AsianScientist (Aug. 22, 2013) – Japan’s Nuclear Regulation Authority has raised the severity level of a radioactive water leak at the Fukushima nuclear power plant from one to three on an international scale, representing a “serious incident” and its highest warning in two years.
The re-classification came after operator Tokyo Electric Power Company (TEPCO) said some 300 tons of radioactive water was believed to have leaked from a tank at the crippled plant. The water had been pumped to cool the reactors, which led to a large amount of contaminated water being stored on site.
It is seen as the most serious leak to date since the March 2011 Japan earthquake and tsunami, due to the volume of the leak and radioactivity in the water.
This week, Japan’s Nuclear Regulation Authority raised the assessment from level one to three on the UN International Nuclear Event Scale (INES), which runs from zero to seven with seven being the worst. Only two events have ever been classified as level seven: the meltdown of three nuclear reactors at Fukushima two years ago and the Chernobyl accident in 1986.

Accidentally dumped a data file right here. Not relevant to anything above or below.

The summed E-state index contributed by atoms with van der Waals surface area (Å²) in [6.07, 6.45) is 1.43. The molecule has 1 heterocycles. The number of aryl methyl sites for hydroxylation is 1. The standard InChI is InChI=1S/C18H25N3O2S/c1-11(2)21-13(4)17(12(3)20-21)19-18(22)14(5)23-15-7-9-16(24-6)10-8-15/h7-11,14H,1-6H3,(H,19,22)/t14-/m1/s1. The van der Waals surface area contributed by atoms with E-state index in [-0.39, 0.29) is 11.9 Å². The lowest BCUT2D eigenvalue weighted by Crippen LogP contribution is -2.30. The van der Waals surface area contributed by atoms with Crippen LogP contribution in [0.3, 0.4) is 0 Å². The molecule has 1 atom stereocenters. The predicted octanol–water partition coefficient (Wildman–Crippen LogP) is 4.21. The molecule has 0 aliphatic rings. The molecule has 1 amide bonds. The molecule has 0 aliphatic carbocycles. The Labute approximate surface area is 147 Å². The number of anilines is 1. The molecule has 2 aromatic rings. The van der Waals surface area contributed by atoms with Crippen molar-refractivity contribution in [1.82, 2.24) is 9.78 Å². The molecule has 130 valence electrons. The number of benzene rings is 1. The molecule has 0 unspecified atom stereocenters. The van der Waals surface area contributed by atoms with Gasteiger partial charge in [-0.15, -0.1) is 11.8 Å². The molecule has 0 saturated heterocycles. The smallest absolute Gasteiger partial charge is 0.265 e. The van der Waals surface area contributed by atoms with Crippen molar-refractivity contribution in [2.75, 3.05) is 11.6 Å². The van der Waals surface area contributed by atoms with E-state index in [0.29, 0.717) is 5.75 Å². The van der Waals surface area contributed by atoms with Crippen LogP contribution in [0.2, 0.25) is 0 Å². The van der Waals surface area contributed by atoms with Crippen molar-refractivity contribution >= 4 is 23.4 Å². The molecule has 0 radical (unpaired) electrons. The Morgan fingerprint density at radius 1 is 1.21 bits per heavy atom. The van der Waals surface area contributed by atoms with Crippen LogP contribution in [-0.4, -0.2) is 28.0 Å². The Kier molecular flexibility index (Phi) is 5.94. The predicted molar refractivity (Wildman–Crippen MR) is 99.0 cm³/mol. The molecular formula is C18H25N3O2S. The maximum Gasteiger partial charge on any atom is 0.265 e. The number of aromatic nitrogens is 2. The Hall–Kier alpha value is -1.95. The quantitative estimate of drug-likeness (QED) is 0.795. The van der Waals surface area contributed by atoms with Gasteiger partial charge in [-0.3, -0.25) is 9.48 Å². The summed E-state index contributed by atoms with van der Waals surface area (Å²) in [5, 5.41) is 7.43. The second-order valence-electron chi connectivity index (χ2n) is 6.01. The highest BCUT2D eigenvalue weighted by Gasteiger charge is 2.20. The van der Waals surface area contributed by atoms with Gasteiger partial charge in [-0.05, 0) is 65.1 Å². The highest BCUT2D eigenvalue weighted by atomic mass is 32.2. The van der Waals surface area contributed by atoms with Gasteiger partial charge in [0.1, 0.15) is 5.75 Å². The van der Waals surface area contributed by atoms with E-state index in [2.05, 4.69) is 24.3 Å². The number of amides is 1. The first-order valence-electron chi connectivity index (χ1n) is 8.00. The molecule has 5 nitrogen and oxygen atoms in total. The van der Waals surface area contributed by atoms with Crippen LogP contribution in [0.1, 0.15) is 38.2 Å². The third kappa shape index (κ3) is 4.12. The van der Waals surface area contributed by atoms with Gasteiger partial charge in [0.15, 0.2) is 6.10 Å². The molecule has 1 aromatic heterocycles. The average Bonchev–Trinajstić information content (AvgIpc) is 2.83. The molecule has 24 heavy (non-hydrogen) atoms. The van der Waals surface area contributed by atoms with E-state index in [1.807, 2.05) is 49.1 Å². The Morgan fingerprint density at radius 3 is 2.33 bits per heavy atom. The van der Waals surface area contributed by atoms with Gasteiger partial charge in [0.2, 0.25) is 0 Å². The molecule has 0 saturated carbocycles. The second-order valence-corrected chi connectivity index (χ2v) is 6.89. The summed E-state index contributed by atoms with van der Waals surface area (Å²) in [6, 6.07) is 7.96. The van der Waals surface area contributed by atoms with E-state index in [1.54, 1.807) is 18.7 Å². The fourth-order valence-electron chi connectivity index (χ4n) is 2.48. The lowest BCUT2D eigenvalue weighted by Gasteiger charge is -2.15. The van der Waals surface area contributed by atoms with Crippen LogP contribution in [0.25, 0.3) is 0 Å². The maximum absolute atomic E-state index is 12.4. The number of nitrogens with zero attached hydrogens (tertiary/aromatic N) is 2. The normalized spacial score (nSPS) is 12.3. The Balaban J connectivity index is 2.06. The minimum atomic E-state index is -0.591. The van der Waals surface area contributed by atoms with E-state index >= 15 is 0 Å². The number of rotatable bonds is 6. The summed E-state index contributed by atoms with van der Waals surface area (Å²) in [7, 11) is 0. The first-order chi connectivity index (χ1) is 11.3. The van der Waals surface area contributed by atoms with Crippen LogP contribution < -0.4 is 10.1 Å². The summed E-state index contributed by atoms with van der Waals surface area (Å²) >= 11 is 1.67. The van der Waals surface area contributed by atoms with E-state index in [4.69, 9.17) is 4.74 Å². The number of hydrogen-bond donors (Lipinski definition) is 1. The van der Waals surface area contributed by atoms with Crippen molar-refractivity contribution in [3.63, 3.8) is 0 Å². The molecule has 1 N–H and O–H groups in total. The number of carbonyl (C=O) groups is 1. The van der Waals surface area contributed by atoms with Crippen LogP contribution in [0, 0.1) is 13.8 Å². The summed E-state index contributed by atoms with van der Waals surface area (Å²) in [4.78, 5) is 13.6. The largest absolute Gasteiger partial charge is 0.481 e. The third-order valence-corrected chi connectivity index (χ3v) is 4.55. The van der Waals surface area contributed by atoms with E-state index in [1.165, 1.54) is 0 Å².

“We are removing the soil contaminated with the leaked water, while sucking the remaining water from the troubled tank,” a TEPCO spokesman said, adding that the operator was trying to contain the contamination from reaching the Pacific ocean.
Only in late July did the company publicly acknowledge that contaminated groundwater had been leaking outside the plant from basements and trenches.
At a conference yesterday evening in Tokyo, Japanese authorities appealed for external help while also demanding that TEPCO take immediate measures to stop radioactive leakage into the Pacific. The Vienna-based International Atomic Energy Agency (IAEA) has offered its help to the beleaguered company.
After the disaster in 2011, most of Japan’s 50 nuclear power plants were taken out of service for safety checks, while large areas around the plant were evacuated. To date, only two plants have returned to service.
Copyright: Asian Scientist Magazine; Photo: Global2000/Flickr/CC.
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